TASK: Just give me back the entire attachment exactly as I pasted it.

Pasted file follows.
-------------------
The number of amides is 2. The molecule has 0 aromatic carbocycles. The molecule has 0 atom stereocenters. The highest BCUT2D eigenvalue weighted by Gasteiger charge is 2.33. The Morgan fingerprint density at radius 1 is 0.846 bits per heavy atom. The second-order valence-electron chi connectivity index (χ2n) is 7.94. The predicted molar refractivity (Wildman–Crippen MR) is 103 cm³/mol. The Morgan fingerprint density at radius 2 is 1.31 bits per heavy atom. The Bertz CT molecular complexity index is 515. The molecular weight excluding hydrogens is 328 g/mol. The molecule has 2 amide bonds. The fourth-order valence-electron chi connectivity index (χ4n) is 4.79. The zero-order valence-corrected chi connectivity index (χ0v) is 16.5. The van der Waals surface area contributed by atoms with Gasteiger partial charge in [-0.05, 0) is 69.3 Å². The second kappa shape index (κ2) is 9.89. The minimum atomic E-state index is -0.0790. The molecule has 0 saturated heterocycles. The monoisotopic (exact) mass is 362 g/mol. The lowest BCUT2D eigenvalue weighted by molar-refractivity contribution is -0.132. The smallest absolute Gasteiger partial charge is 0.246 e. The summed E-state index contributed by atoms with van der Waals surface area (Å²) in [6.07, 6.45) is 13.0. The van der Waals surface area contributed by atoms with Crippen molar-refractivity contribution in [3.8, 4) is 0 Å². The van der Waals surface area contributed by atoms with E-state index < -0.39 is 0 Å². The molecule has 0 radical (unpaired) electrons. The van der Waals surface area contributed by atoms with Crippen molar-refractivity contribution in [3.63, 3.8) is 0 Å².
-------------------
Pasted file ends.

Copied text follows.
The number of amides is 2. The molecule has 0 aromatic carbocycles. The molecule has 0 atom stereocenters. The highest BCUT2D eigenvalue weighted by Gasteiger charge is 2.33. The Morgan fingerprint density at radius 1 is 0.846 bits per heavy atom. The second-order valence-electron chi connectivity index (χ2n) is 7.94. The predicted molar refractivity (Wildman–Crippen MR) is 103 cm³/mol. The Morgan fingerprint density at radius 2 is 1.31 bits per heavy atom. The Bertz CT molecular complexity index is 515. The molecular weight excluding hydrogens is 328 g/mol. The molecule has 2 amide bonds. The fourth-order valence-electron chi connectivity index (χ4n) is 4.79. The zero-order valence-corrected chi connectivity index (χ0v) is 16.5. The van der Waals surface area contributed by atoms with Gasteiger partial charge in [-0.05, 0) is 69.3 Å². The second kappa shape index (κ2) is 9.89. The minimum atomic E-state index is -0.0790. The molecule has 0 saturated heterocycles. The monoisotopic (exact) mass is 362 g/mol. The lowest BCUT2D eigenvalue weighted by molar-refractivity contribution is -0.132. The smallest absolute Gasteiger partial charge is 0.246 e. The summed E-state index contributed by atoms with van der Waals surface area (Å²) in [6.07, 6.45) is 13.0. The van der Waals surface area contributed by atoms with Crippen molar-refractivity contribution in [3.8, 4) is 0 Å². The van der Waals surface area contributed by atoms with E-state index < -0.39 is 0 Å². The molecule has 0 radical (unpaired) electrons. The van der Waals surface area contributed by atoms with Crippen molar-refractivity contribution in [3.63, 3.8) is 0 Å².